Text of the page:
Predictive Bcl-2 family binding models rooted in experiment or structure.

TitlePredictive Bcl-2 family binding models rooted in experiment or structure.
Publication TypeJournal Article
Year of Publication2012
AuthorsDeBartolo J, Dutta S, Reich L, Keating AE
JournalJournal of molecular biology
Volume422
Pagination124–44
ISSN1089-8638
KeywordsAmino Acid Sequence, BH3 Interacting Domain Death Agonist Protein, BH3 Interacting Domain Death Agonist Protein: chem, BH3 Interacting Domain Death Agonist Protein: meta, Binding Sites, Cells, Cultured, Humans, Models, Molecular, Molecular Sequence Data, Proto-Oncogene Proteins c-bcl-2, Proto-Oncogene Proteins c-bcl-2: chemistry, Proto-Oncogene Proteins c-bcl-2: metabolism, Structure-Activity Relationship, Yeasts, Yeasts: metabolism
Abstract

Proteins of the Bcl-2 family either enhance or suppress programmed cell death and are centrally involved in cancer development and resistance to chemotherapy. BH3 (Bcl-2 homology 3)-only Bcl-2 proteins promote cell death by docking an $\alpha$-helix into a hydrophobic groove on the surface of one or more of five pro-survival Bcl-2 receptor proteins. There is high structural homology within the pro-death and pro-survival families, yet a high degree of interaction specificity is nevertheless encoded, posing an interesting and important molecular recognition problem. Understanding protein features that dictate Bcl-2 interaction specificity is critical for designing peptide-based cancer therapeutics and diagnostics. In this study, we present peptide SPOT arrays and deep sequencing data from yeast display screening experiments that significantly expand the BH3 sequence space that has been experimentally tested for interaction with five human anti-apoptotic receptors. These data provide rich information about the determinants of Bcl-2 family specificity. To interpret and use the information, we constructed two simple data-based models that can predict affinity and specificity when evaluated on independent data sets within a limited sequence space. We also constructed a novel structure-based statistical potential, called STATIUM, which is remarkably good at predicting Bcl-2 affinity and specificity, especially considering it is not trained on experimental data. We compare the performance of our three models to each other and to alternative structure-based methods and discuss how such tools can guide prediction and design of new Bcl-2 family complexes.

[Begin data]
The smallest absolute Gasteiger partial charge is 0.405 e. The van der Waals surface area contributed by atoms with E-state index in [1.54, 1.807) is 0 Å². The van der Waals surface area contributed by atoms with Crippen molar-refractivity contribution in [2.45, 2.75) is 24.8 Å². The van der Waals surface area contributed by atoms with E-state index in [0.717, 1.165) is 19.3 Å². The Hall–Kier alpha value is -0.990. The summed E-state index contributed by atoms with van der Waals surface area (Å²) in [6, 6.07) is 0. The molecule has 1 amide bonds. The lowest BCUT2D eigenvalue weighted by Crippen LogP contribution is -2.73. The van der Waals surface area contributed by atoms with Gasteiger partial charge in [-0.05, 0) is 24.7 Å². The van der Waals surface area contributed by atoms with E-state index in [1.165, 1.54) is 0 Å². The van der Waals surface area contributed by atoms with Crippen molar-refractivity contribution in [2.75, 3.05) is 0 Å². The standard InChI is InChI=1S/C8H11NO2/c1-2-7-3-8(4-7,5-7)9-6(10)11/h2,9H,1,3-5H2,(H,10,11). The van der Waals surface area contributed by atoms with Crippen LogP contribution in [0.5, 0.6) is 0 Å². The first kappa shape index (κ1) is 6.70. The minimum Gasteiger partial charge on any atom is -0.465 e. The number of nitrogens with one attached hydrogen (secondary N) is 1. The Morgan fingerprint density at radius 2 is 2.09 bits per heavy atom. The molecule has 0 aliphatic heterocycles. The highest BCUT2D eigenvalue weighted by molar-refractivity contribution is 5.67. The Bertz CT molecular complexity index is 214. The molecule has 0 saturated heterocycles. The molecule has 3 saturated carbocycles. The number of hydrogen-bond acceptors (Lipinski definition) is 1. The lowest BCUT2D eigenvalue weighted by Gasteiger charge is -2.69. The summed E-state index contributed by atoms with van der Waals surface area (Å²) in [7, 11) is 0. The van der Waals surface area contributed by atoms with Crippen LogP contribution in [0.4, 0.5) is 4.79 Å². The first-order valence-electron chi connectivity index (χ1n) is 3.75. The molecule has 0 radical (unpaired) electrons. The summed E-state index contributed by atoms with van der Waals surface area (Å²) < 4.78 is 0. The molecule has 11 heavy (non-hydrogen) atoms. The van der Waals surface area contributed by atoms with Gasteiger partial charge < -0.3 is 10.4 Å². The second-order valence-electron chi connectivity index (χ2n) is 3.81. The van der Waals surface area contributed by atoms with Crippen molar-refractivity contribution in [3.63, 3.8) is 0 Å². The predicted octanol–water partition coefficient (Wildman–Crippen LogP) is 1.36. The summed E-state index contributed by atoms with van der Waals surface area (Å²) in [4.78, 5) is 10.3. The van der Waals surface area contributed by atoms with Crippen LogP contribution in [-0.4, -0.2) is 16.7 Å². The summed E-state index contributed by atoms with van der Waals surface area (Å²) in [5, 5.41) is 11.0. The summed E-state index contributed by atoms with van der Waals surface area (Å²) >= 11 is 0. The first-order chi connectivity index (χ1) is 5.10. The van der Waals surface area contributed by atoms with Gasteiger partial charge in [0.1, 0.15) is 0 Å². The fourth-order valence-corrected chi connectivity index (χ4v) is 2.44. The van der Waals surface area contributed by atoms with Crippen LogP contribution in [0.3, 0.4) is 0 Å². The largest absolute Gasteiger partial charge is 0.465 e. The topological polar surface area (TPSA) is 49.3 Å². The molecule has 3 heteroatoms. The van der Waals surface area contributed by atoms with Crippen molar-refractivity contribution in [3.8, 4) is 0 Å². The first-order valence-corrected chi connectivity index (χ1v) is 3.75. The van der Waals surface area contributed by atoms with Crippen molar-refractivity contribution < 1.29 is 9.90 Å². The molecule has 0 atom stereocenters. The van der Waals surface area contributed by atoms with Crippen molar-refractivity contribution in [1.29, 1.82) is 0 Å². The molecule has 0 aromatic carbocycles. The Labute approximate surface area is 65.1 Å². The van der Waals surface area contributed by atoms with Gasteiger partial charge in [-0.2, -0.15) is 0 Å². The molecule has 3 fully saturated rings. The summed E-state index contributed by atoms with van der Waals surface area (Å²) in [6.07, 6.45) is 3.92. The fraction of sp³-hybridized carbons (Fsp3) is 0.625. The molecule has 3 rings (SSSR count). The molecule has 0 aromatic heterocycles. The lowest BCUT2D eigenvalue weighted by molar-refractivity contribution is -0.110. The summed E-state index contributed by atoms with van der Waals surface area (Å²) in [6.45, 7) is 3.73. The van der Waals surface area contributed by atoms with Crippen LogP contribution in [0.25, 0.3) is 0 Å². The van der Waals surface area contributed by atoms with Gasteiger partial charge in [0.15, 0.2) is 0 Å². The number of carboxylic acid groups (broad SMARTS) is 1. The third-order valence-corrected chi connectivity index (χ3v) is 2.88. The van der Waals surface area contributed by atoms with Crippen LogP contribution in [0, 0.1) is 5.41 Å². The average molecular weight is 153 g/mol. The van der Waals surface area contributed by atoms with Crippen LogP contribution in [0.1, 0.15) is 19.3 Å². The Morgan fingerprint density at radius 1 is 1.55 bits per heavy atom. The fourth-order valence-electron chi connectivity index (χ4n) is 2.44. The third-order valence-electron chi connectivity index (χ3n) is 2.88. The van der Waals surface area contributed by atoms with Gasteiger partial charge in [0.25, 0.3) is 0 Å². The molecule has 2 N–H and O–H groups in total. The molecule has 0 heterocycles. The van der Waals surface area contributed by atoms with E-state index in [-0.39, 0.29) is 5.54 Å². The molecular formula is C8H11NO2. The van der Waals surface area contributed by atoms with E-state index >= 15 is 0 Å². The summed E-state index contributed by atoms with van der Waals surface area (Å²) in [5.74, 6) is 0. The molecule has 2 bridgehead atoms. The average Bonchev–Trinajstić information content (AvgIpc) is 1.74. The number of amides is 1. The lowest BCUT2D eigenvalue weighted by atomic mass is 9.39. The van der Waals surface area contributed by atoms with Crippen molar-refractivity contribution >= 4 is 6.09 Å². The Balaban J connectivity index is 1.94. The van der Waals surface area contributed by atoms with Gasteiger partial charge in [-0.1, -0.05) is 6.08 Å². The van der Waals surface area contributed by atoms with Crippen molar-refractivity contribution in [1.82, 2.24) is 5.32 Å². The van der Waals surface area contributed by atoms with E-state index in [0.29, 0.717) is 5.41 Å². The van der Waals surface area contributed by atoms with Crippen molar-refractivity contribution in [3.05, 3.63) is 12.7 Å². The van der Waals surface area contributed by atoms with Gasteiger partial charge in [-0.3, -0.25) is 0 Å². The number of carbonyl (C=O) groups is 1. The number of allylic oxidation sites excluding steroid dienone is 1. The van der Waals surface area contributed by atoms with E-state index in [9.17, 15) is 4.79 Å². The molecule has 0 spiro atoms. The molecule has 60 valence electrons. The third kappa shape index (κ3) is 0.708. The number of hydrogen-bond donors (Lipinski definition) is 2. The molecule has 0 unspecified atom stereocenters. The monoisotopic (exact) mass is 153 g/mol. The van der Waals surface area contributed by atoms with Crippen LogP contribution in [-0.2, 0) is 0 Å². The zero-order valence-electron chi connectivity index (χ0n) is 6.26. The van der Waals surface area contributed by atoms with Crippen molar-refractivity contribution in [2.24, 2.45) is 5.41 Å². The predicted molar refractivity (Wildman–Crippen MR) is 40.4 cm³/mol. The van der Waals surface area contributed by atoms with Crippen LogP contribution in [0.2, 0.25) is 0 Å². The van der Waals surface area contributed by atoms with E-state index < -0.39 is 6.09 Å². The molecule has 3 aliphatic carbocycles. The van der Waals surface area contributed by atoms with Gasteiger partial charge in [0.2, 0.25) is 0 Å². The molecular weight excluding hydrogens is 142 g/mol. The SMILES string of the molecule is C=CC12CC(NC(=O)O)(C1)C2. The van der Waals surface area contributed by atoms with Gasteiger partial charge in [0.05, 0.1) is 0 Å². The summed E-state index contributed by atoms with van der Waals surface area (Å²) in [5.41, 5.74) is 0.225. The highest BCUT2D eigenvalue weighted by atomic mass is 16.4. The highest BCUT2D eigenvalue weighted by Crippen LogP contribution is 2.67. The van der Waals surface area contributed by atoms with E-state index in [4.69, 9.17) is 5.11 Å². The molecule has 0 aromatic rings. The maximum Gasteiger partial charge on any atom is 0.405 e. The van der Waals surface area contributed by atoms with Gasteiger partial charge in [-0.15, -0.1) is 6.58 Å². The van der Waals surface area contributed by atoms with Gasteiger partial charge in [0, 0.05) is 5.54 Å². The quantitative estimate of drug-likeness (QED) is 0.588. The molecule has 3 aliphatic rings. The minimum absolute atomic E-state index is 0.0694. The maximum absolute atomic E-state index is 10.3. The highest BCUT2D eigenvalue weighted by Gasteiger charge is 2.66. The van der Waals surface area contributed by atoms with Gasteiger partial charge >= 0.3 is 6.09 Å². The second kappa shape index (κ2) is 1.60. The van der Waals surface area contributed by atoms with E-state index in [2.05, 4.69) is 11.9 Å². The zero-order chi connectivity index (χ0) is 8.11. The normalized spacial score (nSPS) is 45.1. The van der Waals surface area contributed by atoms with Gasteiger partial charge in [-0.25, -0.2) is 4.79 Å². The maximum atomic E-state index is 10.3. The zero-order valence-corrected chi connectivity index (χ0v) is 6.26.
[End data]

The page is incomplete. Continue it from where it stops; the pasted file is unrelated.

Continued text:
URLhttp://www.pubmedcentral.nih.gov/articlerender.fcgi?artid=3600422&tool=pmcentrez&rendertype=abstract
DOI10.1016/j.jmb.2012.05.022